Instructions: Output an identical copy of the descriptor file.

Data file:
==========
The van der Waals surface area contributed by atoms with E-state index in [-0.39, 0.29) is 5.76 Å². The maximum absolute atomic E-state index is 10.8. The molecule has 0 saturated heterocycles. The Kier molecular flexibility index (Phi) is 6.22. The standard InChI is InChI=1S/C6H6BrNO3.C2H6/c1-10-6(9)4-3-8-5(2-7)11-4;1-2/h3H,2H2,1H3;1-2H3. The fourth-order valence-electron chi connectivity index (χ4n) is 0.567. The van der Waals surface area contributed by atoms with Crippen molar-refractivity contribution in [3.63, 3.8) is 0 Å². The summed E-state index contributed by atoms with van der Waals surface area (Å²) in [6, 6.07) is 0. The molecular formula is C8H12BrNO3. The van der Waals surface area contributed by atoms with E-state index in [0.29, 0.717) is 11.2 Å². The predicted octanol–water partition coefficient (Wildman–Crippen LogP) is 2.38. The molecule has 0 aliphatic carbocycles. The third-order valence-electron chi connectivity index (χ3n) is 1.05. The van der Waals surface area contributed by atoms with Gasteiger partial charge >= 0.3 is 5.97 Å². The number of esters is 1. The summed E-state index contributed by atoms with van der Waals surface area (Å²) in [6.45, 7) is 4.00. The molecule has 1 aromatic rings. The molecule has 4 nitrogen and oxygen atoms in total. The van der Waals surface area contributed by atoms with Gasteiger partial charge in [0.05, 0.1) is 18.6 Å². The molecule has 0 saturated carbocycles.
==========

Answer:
The van der Waals surface area contributed by atoms with E-state index in [-0.39, 0.29) is 5.76 Å². The maximum absolute atomic E-state index is 10.8. The molecule has 0 saturated heterocycles. The Kier molecular flexibility index (Phi) is 6.22. The standard InChI is InChI=1S/C6H6BrNO3.C2H6/c1-10-6(9)4-3-8-5(2-7)11-4;1-2/h3H,2H2,1H3;1-2H3. The fourth-order valence-electron chi connectivity index (χ4n) is 0.567. The van der Waals surface area contributed by atoms with Crippen molar-refractivity contribution in [3.63, 3.8) is 0 Å². The summed E-state index contributed by atoms with van der Waals surface area (Å²) in [6, 6.07) is 0. The molecular formula is C8H12BrNO3. The van der Waals surface area contributed by atoms with E-state index in [0.29, 0.717) is 11.2 Å². The predicted octanol–water partition coefficient (Wildman–Crippen LogP) is 2.38. The molecule has 0 aliphatic carbocycles. The third-order valence-electron chi connectivity index (χ3n) is 1.05. The van der Waals surface area contributed by atoms with Gasteiger partial charge >= 0.3 is 5.97 Å². The number of esters is 1. The summed E-state index contributed by atoms with van der Waals surface area (Å²) in [6.45, 7) is 4.00. The molecule has 1 aromatic rings. The molecule has 4 nitrogen and oxygen atoms in total. The van der Waals surface area contributed by atoms with Gasteiger partial charge in [0.05, 0.1) is 18.6 Å². The molecule has 0 saturated carbocycles.